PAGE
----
I appreciate the slack and offer the same back. I know that “complementarians” have the capacity to figure gender issues out. But it will mean giving up power and control.
Wow. You are right — this debate is about basic Biblical scholarship. But if Stephen Colbert style is what it takes to communicate with a millennial pastor then here goes: If you think that you have done true Biblical Scholarship on this issue, you are misleading people and should resign your call.
I was following you until you dismissed 1 Corinthians and 1 Timothy with some lame repeated arguments about authorship and culture. As a movie buff, you completely jumped the shark on this issue.
You can’t make Scripture fit your views of what God should or should not have done or said in regards to the role of men and women. You can’t discredit Scripture and thousands of years of theological study because it doesn’t fit your ideas. That’s an argument from arrogance, not facts.
Making those kinds of statements discredits the education you received as well as a generation of millennials. We already have a bad rap as Wikipedia know-it-alls who haven’t done serious scholarship with the arrogance to think that we are so much smarter than everyone else so they should be interested in our opinions.
I appreciate the theological discussion happening in the comments but it comes off to me as a way to avoid our humanity. It reduces the experience of women down into an academic discussion.
Here’s the simple truth: The relationship the Church has with women is broken and hurtful because women say it is.
If your beloved sister tells you that you are hurting her, you believe her. You don’t get to tell her that she is wrong, that she is confused, that she doesn’t understand, that she is not really hurting. That is abuse.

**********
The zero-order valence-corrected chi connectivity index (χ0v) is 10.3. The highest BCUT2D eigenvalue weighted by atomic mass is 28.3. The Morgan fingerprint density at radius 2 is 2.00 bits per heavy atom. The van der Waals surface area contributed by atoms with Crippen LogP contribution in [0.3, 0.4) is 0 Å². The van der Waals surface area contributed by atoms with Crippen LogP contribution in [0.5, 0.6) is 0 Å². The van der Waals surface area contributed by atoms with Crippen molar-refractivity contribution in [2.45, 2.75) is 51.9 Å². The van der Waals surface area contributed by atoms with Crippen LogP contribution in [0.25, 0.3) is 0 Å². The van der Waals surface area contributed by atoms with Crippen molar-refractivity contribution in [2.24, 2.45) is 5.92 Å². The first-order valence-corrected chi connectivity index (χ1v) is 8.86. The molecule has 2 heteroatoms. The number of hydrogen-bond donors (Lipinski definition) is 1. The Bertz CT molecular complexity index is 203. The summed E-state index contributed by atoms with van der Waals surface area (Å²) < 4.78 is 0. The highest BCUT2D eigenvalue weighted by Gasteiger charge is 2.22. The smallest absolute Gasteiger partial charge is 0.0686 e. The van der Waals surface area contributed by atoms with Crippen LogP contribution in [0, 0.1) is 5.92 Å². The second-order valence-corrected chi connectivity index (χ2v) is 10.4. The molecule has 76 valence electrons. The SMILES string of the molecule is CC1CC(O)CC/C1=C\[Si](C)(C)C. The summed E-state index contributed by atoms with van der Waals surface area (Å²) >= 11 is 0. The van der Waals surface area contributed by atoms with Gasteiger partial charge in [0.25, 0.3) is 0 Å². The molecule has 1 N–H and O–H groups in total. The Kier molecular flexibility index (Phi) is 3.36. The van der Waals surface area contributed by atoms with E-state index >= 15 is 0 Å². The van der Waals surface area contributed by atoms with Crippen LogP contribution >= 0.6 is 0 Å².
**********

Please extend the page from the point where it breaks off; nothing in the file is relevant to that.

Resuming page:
When I read or hear people (men and women are both guilty) belittle the calling and skill that women have to lead, I weep. I don’t tear up a little – I weep. As a leader in a ministry (a faith-based organization, not a church) this kind of talk reminds me that I have to work harder, be stronger, and be smarter just for the possibility of being seen as the equal of the men I lead. It makes me question my gifts and calling. It makes me wonder if I’m not as feminine as I should be, am I less of a woman? It just makes me feel less. Then comes the shame and doubt. And the prayer “God you gave me these gifts and this calling. But your Church tells me I’m wrong. So, where do I belong? God, I’m so alone.”
Men do not get to tell women the relationship the Church has with women is not broken. They just don’t.
If you love me you will believe me when I say I am hurting. If you don’t believe me, you don’t love me.
I usually have a rule when reading articles online, “don’t read the comments”… I guess I couldn’t help it on my own blog. You are bringing the issue home, it isn’t about getting the correct or wining side of the “debate” but about seeing each other in out humanity… Oddly, what Jesus had a habit of doing when people used scripture to de-humanize each other. Thanks for your words!